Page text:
iSimangaliso Wetland Park (formerly Greater St Lucia Wetland Park) is one of South Africa’s third-largest protected area.
Located on the east coast of KwaZulu-Natal, iSimangaliso a UNESCO Heritage Site. There’s 280 km of coastline, from the Mozambican border in the north to Mapelane south of the Lake St. Lucia estuary, and made up of around 3,280 km2 of natural ecosystems.
The park’s centerpiece is the vast Lake St. Lucia, home to large numbers of hippos, crocodiles, pelicans, and flamingos. Elephants, giraffes, and leopards inhabit the grasslands and forests of the nearby Western Shores and Charters Creek areas. To the north, Sodwana Bay is known for its colorful coral reefs.
Although this isn’t managed by SAN Parks but by iSimangaliso Authority – it’s a great wildlife region with over 18 parks.
Table Mountain National Park
Table Mountain National Park is a UNESCO world heritage site and Natural New 7 Wonder of the World.
This magnificent mountain is one of the oldest mountains in the world. It’s also home approximately 1470 floral species, many of them endemic to the area.
The mountain is an iconic South African landmark and you’ll probably find Table Mountain on every ”Things to do in Cape Town guide”.
The best option for getting up the mountain is the cableway, or you can hike – but never do this alone for safety reasons. Choose a route best suited to your fitness level and experience. Preferably hike with someone who is familiar with the route.
Things to do near Table Mountain National Park
- Beacon of Hope: This is the best place to visit from the breathtaking views and serene beaches to historic landmarks. The cliffs at the southern point, towering more than 200 meters above the sea, consist of three clearly defined promontories: Cape of Good Hope, Cape Maclear, and Cape Point.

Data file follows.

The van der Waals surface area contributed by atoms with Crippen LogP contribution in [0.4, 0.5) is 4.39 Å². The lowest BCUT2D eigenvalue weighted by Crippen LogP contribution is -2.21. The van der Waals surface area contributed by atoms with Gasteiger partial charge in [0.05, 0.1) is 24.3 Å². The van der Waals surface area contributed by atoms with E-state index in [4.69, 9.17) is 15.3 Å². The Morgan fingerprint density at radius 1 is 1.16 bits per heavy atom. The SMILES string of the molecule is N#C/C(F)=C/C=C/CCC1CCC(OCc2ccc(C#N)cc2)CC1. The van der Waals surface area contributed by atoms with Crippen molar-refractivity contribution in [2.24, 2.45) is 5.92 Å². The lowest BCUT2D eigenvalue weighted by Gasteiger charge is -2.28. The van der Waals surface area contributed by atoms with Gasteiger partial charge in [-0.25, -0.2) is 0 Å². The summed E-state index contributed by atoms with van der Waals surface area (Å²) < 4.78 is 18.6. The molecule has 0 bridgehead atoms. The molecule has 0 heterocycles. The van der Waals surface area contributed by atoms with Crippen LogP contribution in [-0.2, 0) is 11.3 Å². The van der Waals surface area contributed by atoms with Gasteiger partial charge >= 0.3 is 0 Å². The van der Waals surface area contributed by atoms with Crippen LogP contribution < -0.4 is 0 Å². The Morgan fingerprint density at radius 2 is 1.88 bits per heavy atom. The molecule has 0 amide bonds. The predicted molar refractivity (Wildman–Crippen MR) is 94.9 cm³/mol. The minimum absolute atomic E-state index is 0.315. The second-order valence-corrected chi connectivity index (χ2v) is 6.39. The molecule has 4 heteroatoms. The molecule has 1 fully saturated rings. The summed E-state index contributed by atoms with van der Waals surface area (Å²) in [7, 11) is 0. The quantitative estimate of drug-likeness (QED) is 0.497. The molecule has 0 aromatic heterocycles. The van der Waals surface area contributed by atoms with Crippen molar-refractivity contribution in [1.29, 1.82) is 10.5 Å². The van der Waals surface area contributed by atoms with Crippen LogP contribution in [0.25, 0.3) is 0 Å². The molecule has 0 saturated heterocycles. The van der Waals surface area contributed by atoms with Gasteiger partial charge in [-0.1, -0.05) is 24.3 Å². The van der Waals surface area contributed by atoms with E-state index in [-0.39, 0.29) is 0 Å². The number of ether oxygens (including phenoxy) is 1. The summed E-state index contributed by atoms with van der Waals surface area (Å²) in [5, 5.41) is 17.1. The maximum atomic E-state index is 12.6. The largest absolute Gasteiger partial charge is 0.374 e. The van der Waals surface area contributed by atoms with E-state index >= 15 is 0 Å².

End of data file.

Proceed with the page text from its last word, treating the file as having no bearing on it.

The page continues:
- Boulders Beach: Home to a colony of African Penguins, this beach is one of the most instagrammable spots in Cape Town! I also shared an in-depth guide on how to get there, costs, and things to know before you visit Penguin Beach.
- Signal Hill and Lions Head: Signal Hill in Cape Town is a flat-topped hill that is situated next to Lion’s Head. These are great viewpoints of the city. You can either hike or drive there!
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Use travel insurance while visiting South Africa so you are covered for theft and medical expenses. There are a lot of places of interest in South Africa, and it’s best to have peace of mind while swimming, hiking and trying some of the best food in the world.